Arizona Basketball

Arizona’s Serbian Surge helps will the Cats to a Pac-12 Tournament win

LAS VEGAS – What a luxury to have: if one 7-footer doesn’t have the game you’d expect, another is waiting – and willing – to have yet another strong performance.

Such was the case for Arizona when it comes to Deandre Ayton and Dusan Ristic, Arizona’s Twin Towers that can play near and far from the basket.

Sean Miller called them “team guys” and unselfish players.”

“They’ve clearly formed a bond,” Miller added.

Undoubtedly.

Dusan Ristic fights for a rebound vs. Colorado in Pac-12 Tournament. (Photo courtesy Arizona Athletics)

When Ayton was ineffective – rushing his shots, he said – Ristic was willing and urging his team to get going in what was a herky-jerky 83-67 win over Colorado on Thursday at T-Mobile Arena.

“(Ayton) and Dusan have forged a great relationship on the court,” Miller said when asked about the luxury. “They play off each other very well. Both are unselfish. You have to pick your poison in defending them. Both have proven they are very productive and very different.”

Together, they combined for 26 points and 17 rebounds. But in Thursday’s matinee – one that looked like a telenovela a time or two – it was Ristic who was the star. He had 16 points, hitting 5 of 10 shots. He pulled down 11 rebounds and had a one-minute stretch where he looked like an All-American.

“He’s playing his best basketball, being a senior, playing with a lot of confidence,” said teammate Allonzo Trier. “When he’s playing with confidence, it gives us confidence and belief in our basketball team.”

Call it the Serbian Surge. And resurge. He’s now scored 10 or more points in 13 of his last 15 games. In those games, he’s averaging 14.2 points and 7.3 rebounds.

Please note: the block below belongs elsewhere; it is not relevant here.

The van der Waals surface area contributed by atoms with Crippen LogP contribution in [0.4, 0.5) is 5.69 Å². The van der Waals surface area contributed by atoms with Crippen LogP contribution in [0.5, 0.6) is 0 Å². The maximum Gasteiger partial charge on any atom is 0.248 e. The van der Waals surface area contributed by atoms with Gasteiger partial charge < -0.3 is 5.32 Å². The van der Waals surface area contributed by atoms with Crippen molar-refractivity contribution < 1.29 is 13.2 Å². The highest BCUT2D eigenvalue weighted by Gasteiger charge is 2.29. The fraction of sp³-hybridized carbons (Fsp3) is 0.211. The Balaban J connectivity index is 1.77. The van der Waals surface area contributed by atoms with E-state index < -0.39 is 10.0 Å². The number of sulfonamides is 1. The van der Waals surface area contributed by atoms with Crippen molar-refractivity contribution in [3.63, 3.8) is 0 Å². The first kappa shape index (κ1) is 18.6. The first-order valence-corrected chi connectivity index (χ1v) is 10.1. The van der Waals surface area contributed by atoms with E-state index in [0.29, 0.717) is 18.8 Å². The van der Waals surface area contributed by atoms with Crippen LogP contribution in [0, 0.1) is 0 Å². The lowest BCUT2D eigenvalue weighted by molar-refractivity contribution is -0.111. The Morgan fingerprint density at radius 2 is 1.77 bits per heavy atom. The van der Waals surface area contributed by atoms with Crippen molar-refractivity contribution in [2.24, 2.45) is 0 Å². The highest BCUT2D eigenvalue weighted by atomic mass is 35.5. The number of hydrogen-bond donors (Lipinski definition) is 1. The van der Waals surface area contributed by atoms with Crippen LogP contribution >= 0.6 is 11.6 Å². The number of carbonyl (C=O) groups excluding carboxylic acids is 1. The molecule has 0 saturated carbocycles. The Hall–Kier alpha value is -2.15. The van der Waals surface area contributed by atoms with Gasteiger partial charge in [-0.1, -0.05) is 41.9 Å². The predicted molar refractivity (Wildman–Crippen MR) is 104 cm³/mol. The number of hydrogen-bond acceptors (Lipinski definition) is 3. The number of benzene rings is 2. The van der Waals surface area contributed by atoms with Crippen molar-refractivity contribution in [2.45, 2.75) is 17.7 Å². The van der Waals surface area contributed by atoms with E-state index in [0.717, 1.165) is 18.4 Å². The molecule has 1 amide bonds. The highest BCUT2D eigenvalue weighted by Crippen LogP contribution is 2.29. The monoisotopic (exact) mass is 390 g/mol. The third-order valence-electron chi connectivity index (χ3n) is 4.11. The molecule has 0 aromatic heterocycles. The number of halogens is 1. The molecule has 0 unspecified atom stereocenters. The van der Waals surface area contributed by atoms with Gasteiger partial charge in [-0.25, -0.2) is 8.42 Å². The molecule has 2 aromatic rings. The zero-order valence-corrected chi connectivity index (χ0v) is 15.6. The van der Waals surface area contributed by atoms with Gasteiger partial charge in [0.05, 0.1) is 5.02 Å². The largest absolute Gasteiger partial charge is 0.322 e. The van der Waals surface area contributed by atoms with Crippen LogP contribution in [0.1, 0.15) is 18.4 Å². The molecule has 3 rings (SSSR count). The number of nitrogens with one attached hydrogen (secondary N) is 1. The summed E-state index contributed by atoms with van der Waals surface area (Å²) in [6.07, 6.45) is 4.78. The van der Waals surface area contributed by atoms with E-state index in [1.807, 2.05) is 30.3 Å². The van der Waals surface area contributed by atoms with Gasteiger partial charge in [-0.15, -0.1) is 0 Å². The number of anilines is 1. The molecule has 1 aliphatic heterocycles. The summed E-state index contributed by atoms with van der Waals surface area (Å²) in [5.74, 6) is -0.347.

With Arizona up just 46-41 in the second half, Ristic hit a lay-up with 11:50. He hit another with 11:25 left. Thirty seconds later he hit a jumper, scoring six consecutive points for UA to make it 52-41 to give Arizona some breathing room.

In a 16-2 run, Ristic had eight of the points. Ristic’s best move may have been sticking supporting teammate Parker Jackson-Cartwright after Dominique Collier held PJC’s ankle while he was attempting to chase down a loose ball.

Ristic has become feisty like that in the last month. A reporter asked if he liked that “enforcer role.”

“Of course,” Ristic said, “that sometimes brings the whole energy to the whole team. When I have an opportunity to do that, I do it.”

He said he it just happened.

“I don’t know how to describe it,” he said. “It just happens.”

No time like the present to find the inner tough guy. Call it good timing.

For the past month and half, maybe longer, Ristic has been a man on a mission. I can’t remember a guy who has improved so much so fast since maybe A.J. Bramlett (1996-99) or Channing Frye (2003-06). Yes, Ristic has been that good.

“Dusan deserves everything he gets,” said PJC. “How he’s playing is a testament of how hard he works. From day one when he got here, he doesn’t take a day off. His process is really good and when he come on the floor it’s easy for him. This year it’s really showed.”

That was the case again Thursday. Had he not been that good it is likely Arizona would have lost in the first round. Of course, Arizona may have found another way, but you get the picture. With Ayton struggling and eventually fouling out, Ristic saved the day. Ayton played a season-low 25 minutes after fouling out for the third time this season.

“It’s amazing,” Ayton said of how the team feeds off Ristic. “Teams really try to double team me and Dusan down low, but seeing him fight through all that contact and make big plays … that really sparks a fire.”

Can that fire continue? Arizona will clearly need it now that March is upon us.

“If you want to advance in March,” Ristic said, “we have to have everybody playing their best basketball right now. We don’t have two or three months left. This is it. Everybody has to perform at the highest level if you want to make a run in the tournament.”

That’s in the Pac-12 tournament and the all-important NCAA tournament.

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